Several oceanographers from the USA suggested that Dr Curtis Ebbesmeyer would be the best person to consult on this issue. He is a Seattle oceanographer and a recognised expert on marine debris and ocean drift. He readily acknowledged the complexity of ocean currents and the difficulty of predicting drift patterns: "If two bathtub toys were dumped from a freighter in the middle of the Pacifie in the same spot at the same moment, one may wash up in Hawaii while the other may end up frozen in an Arctic ice floe."

That travel time problem again
Interestingly, he appeared comfortable with the idea of a bottle actually making the journey from England to Western Australia: "Bottles have been known to drift from England to Perth." But he wasn't happy with the travel time: "The maximum speed I know of between England and Perth is about 25 nautical miles per day over a distance of some 16,000 sea miles [about 26,000 km]. So the fastest time is a couple of years. Six months makes me want to re-check the times of launch and recovery." Nevertheless he felt the story warranted further investigation: "This is a potentially valuable find as the number of bottles which have been reported along this route is only a handful."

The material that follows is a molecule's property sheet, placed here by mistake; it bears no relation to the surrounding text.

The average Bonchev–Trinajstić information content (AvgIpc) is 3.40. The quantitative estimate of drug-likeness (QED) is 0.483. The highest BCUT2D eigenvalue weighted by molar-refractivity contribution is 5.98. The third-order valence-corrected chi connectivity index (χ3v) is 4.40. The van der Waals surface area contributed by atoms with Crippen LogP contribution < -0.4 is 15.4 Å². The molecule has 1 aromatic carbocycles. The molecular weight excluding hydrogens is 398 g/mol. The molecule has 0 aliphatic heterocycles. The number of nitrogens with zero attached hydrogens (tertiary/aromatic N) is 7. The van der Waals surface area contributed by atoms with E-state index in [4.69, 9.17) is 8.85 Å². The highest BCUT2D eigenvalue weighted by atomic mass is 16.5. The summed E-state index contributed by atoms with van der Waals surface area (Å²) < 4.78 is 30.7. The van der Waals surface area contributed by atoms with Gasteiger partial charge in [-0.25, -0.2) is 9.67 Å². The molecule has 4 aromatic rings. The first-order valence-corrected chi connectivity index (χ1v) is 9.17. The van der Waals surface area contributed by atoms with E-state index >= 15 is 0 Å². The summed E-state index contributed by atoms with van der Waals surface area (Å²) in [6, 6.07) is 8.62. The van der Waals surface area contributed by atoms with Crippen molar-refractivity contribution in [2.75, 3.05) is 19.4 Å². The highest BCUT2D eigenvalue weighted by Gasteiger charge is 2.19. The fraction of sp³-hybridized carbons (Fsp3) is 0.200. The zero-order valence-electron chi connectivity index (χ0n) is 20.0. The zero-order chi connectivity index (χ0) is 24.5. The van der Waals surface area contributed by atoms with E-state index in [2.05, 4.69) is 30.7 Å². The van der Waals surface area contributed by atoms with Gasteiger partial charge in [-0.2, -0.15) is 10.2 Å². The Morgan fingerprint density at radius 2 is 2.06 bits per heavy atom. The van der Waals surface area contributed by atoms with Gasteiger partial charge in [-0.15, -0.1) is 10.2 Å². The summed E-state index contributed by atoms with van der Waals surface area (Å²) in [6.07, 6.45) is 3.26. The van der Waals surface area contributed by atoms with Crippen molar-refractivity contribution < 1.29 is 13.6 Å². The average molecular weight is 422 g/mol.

But let's forget the travel time problem and look at whether bottles have actually drifted from England to Perth. Remember that even Dr Ebbesmeyer subscribed to such a belief: "Messages in bottles have been known to drift from England to Perth." But is there any real evidence that bottles have made such a complicated journey? Here we can turn to another well-publicised Aussie bottler:

Another Aussie bottler?